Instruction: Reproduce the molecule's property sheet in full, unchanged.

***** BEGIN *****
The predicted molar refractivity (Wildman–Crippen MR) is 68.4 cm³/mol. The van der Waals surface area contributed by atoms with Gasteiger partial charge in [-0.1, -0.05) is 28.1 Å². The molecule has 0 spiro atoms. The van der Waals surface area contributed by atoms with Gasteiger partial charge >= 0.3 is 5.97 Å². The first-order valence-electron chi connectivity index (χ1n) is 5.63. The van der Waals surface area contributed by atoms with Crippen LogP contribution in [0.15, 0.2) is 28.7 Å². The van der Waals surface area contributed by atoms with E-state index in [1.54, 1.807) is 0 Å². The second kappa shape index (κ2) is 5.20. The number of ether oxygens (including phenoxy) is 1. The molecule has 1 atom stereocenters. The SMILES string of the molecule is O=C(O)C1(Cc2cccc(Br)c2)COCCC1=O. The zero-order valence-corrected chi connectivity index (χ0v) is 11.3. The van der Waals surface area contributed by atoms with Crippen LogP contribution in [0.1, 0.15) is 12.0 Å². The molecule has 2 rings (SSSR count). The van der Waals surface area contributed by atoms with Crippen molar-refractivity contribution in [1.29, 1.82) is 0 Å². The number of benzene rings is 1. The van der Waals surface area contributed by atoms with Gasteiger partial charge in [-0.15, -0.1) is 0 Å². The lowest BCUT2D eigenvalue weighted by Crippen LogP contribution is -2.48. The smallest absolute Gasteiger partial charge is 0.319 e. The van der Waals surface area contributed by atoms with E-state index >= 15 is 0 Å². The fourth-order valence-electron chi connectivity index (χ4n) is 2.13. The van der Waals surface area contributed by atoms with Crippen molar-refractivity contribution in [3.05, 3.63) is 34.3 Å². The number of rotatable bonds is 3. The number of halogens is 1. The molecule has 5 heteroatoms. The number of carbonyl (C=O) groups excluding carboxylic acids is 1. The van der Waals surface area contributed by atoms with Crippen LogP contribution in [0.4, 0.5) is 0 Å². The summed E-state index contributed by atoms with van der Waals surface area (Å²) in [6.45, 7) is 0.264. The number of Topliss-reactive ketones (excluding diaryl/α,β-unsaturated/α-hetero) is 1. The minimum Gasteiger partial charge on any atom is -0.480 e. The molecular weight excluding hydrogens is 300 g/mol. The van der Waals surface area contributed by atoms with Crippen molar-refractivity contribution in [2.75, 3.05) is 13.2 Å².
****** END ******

The predicted molar refractivity (Wildman–Crippen MR) is 68.4 cm³/mol. The van der Waals surface area contributed by atoms with Gasteiger partial charge in [-0.1, -0.05) is 28.1 Å². The molecule has 0 spiro atoms. The van der Waals surface area contributed by atoms with Gasteiger partial charge >= 0.3 is 5.97 Å². The first-order valence-electron chi connectivity index (χ1n) is 5.63. The van der Waals surface area contributed by atoms with Crippen LogP contribution in [0.15, 0.2) is 28.7 Å². The van der Waals surface area contributed by atoms with E-state index in [1.54, 1.807) is 0 Å². The second kappa shape index (κ2) is 5.20. The number of ether oxygens (including phenoxy) is 1. The molecule has 1 atom stereocenters. The SMILES string of the molecule is O=C(O)C1(Cc2cccc(Br)c2)COCCC1=O. The zero-order valence-corrected chi connectivity index (χ0v) is 11.3. The van der Waals surface area contributed by atoms with Crippen LogP contribution in [0.1, 0.15) is 12.0 Å². The molecule has 2 rings (SSSR count). The van der Waals surface area contributed by atoms with Crippen molar-refractivity contribution in [1.29, 1.82) is 0 Å². The number of benzene rings is 1. The van der Waals surface area contributed by atoms with Gasteiger partial charge in [-0.15, -0.1) is 0 Å². The lowest BCUT2D eigenvalue weighted by Crippen LogP contribution is -2.48. The smallest absolute Gasteiger partial charge is 0.319 e. The van der Waals surface area contributed by atoms with E-state index >= 15 is 0 Å². The fourth-order valence-electron chi connectivity index (χ4n) is 2.13. The van der Waals surface area contributed by atoms with Crippen molar-refractivity contribution in [3.05, 3.63) is 34.3 Å². The number of rotatable bonds is 3. The number of halogens is 1. The molecule has 5 heteroatoms. The number of carbonyl (C=O) groups excluding carboxylic acids is 1. The van der Waals surface area contributed by atoms with Crippen LogP contribution in [0.4, 0.5) is 0 Å². The summed E-state index contributed by atoms with van der Waals surface area (Å²) in [6.45, 7) is 0.264. The number of Topliss-reactive ketones (excluding diaryl/α,β-unsaturated/α-hetero) is 1. The minimum Gasteiger partial charge on any atom is -0.480 e. The molecular weight excluding hydrogens is 300 g/mol. The van der Waals surface area contributed by atoms with Crippen molar-refractivity contribution in [2.75, 3.05) is 13.2 Å².